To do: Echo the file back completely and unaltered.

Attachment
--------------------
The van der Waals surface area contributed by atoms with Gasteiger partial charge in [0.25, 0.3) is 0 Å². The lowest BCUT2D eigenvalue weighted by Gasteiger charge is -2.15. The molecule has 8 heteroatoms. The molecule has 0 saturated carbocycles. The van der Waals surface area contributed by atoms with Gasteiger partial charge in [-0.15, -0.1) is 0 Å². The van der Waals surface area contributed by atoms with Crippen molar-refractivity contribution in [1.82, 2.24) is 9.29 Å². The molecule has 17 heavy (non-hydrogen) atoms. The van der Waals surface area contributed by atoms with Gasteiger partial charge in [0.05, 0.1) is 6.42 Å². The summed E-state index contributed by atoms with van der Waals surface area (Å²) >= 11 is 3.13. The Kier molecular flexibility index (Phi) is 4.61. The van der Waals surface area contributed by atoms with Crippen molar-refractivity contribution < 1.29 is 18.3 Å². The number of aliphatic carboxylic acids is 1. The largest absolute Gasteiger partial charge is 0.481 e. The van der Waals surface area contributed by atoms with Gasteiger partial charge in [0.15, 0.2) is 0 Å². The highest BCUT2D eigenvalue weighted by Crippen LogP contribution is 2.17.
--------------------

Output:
The van der Waals surface area contributed by atoms with Gasteiger partial charge in [0.25, 0.3) is 0 Å². The lowest BCUT2D eigenvalue weighted by Gasteiger charge is -2.15. The molecule has 8 heteroatoms. The molecule has 0 saturated carbocycles. The van der Waals surface area contributed by atoms with Gasteiger partial charge in [-0.15, -0.1) is 0 Å². The van der Waals surface area contributed by atoms with Crippen molar-refractivity contribution in [1.82, 2.24) is 9.29 Å². The molecule has 17 heavy (non-hydrogen) atoms. The van der Waals surface area contributed by atoms with Gasteiger partial charge in [0.05, 0.1) is 6.42 Å². The summed E-state index contributed by atoms with van der Waals surface area (Å²) >= 11 is 3.13. The Kier molecular flexibility index (Phi) is 4.61. The van der Waals surface area contributed by atoms with Crippen molar-refractivity contribution < 1.29 is 18.3 Å². The number of aliphatic carboxylic acids is 1. The largest absolute Gasteiger partial charge is 0.481 e. The van der Waals surface area contributed by atoms with Gasteiger partial charge in [0.15, 0.2) is 0 Å². The highest BCUT2D eigenvalue weighted by Crippen LogP contribution is 2.17.